Epiphany for Everyone

In our house, we are pretty traditional when it comes to the timings of what happens at Christmas. Decorations don’t go up until Christmas Eve and they don’t come down until 6 January. This is the traditional date for ‘Epiphany’ – the end of Christmas (the ‘Twelfth Night’). Christmas is left behind with Matthew’s final story of the Gospel infancy narratives – the coming of the Magi from the east to pay homage to new-born King Jesus. That Herod sets out to kill young children up to the age of two (Matthew 2.16) shows that this event may have happened at some distance in time from Jesus’ birth.

It is well known that the Magi weren’t kings and that there weren’t three of them. In some of the churches closest to where they came from (what we now call Iraq), there are traditionally twelve Magi. There were three gifts, of course. Despite the opening line, the carol We Three Kings is right on the mark with its rendering of the significance of those three gifts. Three verses of the carol (one for each ‘king’) nail it with the brevity that sometimes only poetry can manage: ‘Born a King on Bethlehem’s plain/Gold I bring to crown him again/King forever…’; ‘Incense owns a deity nigh… Worship Him God most High’; ‘Myrrh… bitter perfume/Breathes a life of gathering gloom/Sorrowing, sighing, bleeding, dying/Sealed in the stone cold tomb’. The three gifts correspond perfectly to the titles of Jesus in the infancy stories: Messiah – the Anointed King (Matthew 1.18; 2.2, 6); Emmanuel – God with us (Matthew 1.23); and Jesus – ‘God saves’ (Matthew 1.21, 25).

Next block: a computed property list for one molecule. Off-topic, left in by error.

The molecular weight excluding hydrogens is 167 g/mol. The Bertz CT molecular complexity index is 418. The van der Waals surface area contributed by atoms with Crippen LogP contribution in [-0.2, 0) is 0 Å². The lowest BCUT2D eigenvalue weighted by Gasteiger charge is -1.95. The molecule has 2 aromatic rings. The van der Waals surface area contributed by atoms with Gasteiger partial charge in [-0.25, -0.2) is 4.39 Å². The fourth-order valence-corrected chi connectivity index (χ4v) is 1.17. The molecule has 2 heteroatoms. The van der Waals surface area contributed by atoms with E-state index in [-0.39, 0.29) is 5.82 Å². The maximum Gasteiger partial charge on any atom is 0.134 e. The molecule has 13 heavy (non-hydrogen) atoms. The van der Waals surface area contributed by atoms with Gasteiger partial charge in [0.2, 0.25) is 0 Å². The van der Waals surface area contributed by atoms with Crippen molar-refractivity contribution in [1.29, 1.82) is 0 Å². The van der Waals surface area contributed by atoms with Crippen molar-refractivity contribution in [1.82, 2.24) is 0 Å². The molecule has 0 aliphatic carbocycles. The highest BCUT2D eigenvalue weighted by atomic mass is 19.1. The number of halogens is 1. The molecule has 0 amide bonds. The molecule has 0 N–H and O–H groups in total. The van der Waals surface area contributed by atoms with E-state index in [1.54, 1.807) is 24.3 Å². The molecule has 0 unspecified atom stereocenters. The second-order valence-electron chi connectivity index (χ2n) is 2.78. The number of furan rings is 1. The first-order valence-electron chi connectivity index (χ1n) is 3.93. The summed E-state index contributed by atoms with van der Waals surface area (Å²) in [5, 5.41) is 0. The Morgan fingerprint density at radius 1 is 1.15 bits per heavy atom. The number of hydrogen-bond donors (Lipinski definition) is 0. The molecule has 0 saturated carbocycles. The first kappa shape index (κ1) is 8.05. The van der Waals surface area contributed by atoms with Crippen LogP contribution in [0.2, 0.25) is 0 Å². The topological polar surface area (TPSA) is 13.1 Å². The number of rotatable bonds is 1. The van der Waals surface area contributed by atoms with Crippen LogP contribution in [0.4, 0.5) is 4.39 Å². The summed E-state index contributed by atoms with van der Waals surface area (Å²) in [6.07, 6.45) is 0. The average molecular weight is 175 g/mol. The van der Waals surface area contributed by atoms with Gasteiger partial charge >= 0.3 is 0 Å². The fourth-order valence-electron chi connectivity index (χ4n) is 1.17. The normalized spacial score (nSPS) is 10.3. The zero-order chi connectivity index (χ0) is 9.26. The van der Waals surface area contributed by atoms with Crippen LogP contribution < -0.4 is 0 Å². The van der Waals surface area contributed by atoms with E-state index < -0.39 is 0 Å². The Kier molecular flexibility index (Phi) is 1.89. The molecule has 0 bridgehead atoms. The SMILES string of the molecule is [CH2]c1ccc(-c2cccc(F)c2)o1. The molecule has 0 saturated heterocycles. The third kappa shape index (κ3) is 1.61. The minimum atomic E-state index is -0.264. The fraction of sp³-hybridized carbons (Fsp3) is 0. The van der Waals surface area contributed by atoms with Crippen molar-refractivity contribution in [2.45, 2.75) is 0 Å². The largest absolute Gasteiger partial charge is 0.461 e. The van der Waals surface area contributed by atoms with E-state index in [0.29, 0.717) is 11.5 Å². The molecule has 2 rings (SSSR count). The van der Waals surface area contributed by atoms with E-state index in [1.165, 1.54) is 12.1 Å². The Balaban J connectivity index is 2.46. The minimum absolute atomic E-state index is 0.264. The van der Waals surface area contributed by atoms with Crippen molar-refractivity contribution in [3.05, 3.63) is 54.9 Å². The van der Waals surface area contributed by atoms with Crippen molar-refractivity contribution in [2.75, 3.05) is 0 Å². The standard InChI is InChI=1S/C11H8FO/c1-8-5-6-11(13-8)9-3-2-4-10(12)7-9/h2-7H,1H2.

Three gifts then, not three gift-bearers. And not kings but ‘magi’, a word hard enough to translate that it’s probably wise not to bother. It’s close to our word ‘magic’ and some translations unhelpfully render it ‘astrologers’. Today ‘astrology’ summons up images of a smiling face from the tabloids or online of some dispenser of vaguely zodiac-based fortune-cookie folk wisdom. ‘Your destiny is in the stars.’ Sometimes astrology means something much darker. The story of the Magi is no endorsement of modern ‘astrology’ in any of its forms. 

The line between astrology and astronomy was narrower in the ancient world. For thousands of years until TV and light pollution blotted out most of it for most of us most of the time, the great revolving light show in the sky provided a night-time canvass of wonders for all to see. The careful centuries-long Babylonian records of celestial observations were key to the development of modern astronomy. The Magi simply assumed that what happened in the heavens was related to what happens on earth. They watched the stars. They saw a rising star (a phrase we still use). They sought out its meaning. They made the journey. They made enquiries. They made their way to Jesus. And they made off quietly.

But the story of the Magi is really part of an important Old Testament theme that I have hardly ever heard even mentioned at Christmas. I have never heard it preached on or sung about at a carol service. Never ever. Maybe it’s just the circles that I move in.